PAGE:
Airbnb posted a notice about the policy change on its website, explaining that at issue were some 200 listings. It noted that it had wrestled with the pros and cons of the situation before coming to a decision.
“There are conflicting views regarding whether companies should be doing business in the occupied territories, which are the subject of historical disputes between Israelis and Palestinians,” the company said.
“Many in the global community have stated that companies should not do business here because they believe companies should not profit on lands where people have been displaced. Others believe that companies should not withdraw business operations from these areas,” Airbnb said.
“We spent considerable time speaking to various experts, including those who have criticized our previous approach, about this matter. As a global platform operating in 191 countries and regions and more than 81,000 cities, we must consider the impact we have and act responsibly,” Airbnb said.
The company explained that it had developed a case-by-case framework that it planned to follow in situations of territorial dispute, which included consideration of whether the listing of such properties contributed to “existing human suffering” and had a “direct connection to the larger dispute in the region.”
“We know that people will disagree with this decision and [we] appreciate their perspective. This is a controversial issue. There are many strong views, as it relates to lands that have been the subject of historic and intense disputes between Israelis and Palestinians in the West Bank,” the company said.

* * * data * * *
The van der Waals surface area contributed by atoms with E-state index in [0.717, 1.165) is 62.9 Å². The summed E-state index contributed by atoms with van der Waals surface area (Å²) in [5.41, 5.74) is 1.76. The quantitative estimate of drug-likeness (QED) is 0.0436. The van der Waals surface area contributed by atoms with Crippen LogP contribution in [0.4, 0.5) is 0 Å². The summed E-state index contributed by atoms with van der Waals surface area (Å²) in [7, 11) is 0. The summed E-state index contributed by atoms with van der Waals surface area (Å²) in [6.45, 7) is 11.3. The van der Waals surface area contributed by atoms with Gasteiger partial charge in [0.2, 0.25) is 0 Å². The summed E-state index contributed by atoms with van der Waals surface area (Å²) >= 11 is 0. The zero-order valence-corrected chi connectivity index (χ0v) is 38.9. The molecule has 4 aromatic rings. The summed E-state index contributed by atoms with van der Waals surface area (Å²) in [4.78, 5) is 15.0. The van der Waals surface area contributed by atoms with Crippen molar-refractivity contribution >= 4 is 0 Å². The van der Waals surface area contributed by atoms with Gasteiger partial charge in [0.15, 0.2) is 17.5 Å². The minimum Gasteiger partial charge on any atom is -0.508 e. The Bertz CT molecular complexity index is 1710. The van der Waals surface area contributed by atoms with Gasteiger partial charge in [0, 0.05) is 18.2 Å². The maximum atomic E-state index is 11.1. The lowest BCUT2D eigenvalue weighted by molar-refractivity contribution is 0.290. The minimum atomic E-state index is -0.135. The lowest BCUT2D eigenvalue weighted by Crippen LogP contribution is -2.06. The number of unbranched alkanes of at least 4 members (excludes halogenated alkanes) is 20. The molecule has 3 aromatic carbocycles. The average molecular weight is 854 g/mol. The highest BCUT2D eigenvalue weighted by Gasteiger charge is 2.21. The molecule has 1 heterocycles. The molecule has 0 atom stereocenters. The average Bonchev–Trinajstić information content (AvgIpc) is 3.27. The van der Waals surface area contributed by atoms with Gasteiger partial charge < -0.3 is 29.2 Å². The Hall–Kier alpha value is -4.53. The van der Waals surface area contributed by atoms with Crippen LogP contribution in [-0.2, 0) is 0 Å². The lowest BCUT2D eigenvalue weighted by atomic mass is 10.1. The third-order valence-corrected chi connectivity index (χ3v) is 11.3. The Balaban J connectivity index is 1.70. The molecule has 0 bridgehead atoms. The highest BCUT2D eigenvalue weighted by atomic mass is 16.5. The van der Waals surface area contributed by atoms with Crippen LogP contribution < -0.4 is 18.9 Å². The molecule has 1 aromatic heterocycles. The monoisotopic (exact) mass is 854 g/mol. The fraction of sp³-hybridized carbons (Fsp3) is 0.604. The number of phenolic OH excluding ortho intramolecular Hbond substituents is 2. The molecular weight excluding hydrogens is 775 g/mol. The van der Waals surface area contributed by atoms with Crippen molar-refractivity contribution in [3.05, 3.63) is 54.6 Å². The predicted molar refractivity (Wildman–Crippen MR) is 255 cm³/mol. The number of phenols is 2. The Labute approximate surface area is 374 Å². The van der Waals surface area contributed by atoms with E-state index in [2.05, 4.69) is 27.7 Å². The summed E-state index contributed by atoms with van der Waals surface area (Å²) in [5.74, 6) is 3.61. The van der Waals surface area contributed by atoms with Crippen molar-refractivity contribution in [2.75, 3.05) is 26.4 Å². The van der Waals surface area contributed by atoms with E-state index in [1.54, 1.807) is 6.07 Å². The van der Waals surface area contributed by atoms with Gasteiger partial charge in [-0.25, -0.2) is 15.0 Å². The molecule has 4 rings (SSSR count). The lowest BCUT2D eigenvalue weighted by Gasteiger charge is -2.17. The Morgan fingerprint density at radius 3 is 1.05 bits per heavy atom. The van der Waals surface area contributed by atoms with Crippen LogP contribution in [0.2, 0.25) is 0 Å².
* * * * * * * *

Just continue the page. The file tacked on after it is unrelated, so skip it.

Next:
“Airbnb has deep respect for those views. Our hope is that someday, sooner rather than later, a framework is put in place where the entire global community is aligned so there will be a resolution to this historic conflict and a clear path forward for everybody to follow,” Airbnb said.
“As of today, this is an aspirational hope. People of goodwill have been seeking this goal for decades, but we continue to hope for a durable, lasting peace,” the company added.
The Israeli NGO Peace Now said, “Even if the Green Line is invisible to Bibi [Prime Minister Benjamin Netanyahu] and [Education Minister Naftali] Bennett, the rest of the world distinguishes between Israel and the occupied territories.
“Airbnb is still choosing to support our economy, just not the government’s controversial pet settlement project,” Peace Now said.
Legal expert Eugene Kontorovich said that the decision had nothing to do with a moral stance.
“This is not about disputed territories, as Airbnb has listings in Moroccan-occupied Western Sahara, Turkish-occupied Cyprus, and more. So it is only Jewish properties in the Jewish homeland that are banned.” Kontorovich is Director of International Law at the Jerusalem-based Kohelet Policy Forum.
Efrat Council head and YESHA foreign envoy Oded Revivi said the decision went against the very essence of the company’s open-door global understanding of the importance of a platform that allows people to cross borders and meet each other.
Tourism Minister Yariv Levin said that he ordered his office to “formulate immediate measures to limit the company’s activity throughout the country.”
He also instructed his ministry to “implement a special program to encourage tourism and accommodation in vacation apartments throughout Judea and Samaria.”
View original The Jerusalem Post publication at: